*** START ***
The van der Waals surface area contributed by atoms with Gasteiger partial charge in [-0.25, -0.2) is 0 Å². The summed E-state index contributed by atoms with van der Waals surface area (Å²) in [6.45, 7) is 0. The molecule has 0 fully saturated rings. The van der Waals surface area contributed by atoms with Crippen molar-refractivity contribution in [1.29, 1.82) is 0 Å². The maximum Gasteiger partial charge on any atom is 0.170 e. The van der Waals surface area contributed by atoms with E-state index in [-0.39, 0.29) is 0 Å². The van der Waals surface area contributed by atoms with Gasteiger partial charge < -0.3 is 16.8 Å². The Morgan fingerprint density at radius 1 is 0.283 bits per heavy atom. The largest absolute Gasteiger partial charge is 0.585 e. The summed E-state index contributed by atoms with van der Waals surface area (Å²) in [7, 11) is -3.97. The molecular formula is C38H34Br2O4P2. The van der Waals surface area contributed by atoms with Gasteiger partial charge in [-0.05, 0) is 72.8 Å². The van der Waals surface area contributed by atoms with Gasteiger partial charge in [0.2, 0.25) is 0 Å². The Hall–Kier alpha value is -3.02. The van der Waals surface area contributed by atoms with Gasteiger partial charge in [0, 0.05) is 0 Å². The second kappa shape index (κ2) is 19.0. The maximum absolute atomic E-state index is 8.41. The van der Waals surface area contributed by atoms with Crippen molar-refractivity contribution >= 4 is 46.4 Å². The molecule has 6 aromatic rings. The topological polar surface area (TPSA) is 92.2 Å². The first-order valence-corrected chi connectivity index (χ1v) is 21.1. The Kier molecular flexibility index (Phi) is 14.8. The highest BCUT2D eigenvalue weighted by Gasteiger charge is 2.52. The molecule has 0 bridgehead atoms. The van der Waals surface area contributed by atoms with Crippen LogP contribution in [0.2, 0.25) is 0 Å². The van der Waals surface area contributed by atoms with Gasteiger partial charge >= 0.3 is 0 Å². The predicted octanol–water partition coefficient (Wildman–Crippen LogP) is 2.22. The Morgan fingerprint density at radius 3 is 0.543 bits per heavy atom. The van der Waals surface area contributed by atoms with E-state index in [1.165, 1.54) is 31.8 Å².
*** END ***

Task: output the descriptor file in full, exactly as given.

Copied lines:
The van der Waals surface area contributed by atoms with Gasteiger partial charge in [-0.25, -0.2) is 0 Å². The summed E-state index contributed by atoms with van der Waals surface area (Å²) in [6.45, 7) is 0. The molecule has 0 fully saturated rings. The van der Waals surface area contributed by atoms with Crippen molar-refractivity contribution in [1.29, 1.82) is 0 Å². The maximum Gasteiger partial charge on any atom is 0.170 e. The van der Waals surface area contributed by atoms with E-state index in [-0.39, 0.29) is 0 Å². The van der Waals surface area contributed by atoms with Gasteiger partial charge < -0.3 is 16.8 Å². The Morgan fingerprint density at radius 1 is 0.283 bits per heavy atom. The largest absolute Gasteiger partial charge is 0.585 e. The summed E-state index contributed by atoms with van der Waals surface area (Å²) in [7, 11) is -3.97. The molecular formula is C38H34Br2O4P2. The van der Waals surface area contributed by atoms with Gasteiger partial charge in [-0.05, 0) is 72.8 Å². The van der Waals surface area contributed by atoms with Gasteiger partial charge in [0.2, 0.25) is 0 Å². The Hall–Kier alpha value is -3.02. The van der Waals surface area contributed by atoms with Gasteiger partial charge in [0, 0.05) is 0 Å². The second kappa shape index (κ2) is 19.0. The maximum absolute atomic E-state index is 8.41. The van der Waals surface area contributed by atoms with Crippen molar-refractivity contribution >= 4 is 46.4 Å². The molecule has 6 aromatic rings. The topological polar surface area (TPSA) is 92.2 Å². The first-order valence-corrected chi connectivity index (χ1v) is 21.1. The Kier molecular flexibility index (Phi) is 14.8. The highest BCUT2D eigenvalue weighted by Gasteiger charge is 2.52. The molecule has 0 bridgehead atoms. The van der Waals surface area contributed by atoms with Crippen LogP contribution in [0.2, 0.25) is 0 Å². The van der Waals surface area contributed by atoms with Gasteiger partial charge >= 0.3 is 0 Å². The predicted octanol–water partition coefficient (Wildman–Crippen LogP) is 2.22. The Morgan fingerprint density at radius 3 is 0.543 bits per heavy atom. The van der Waals surface area contributed by atoms with E-state index in [1.165, 1.54) is 31.8 Å².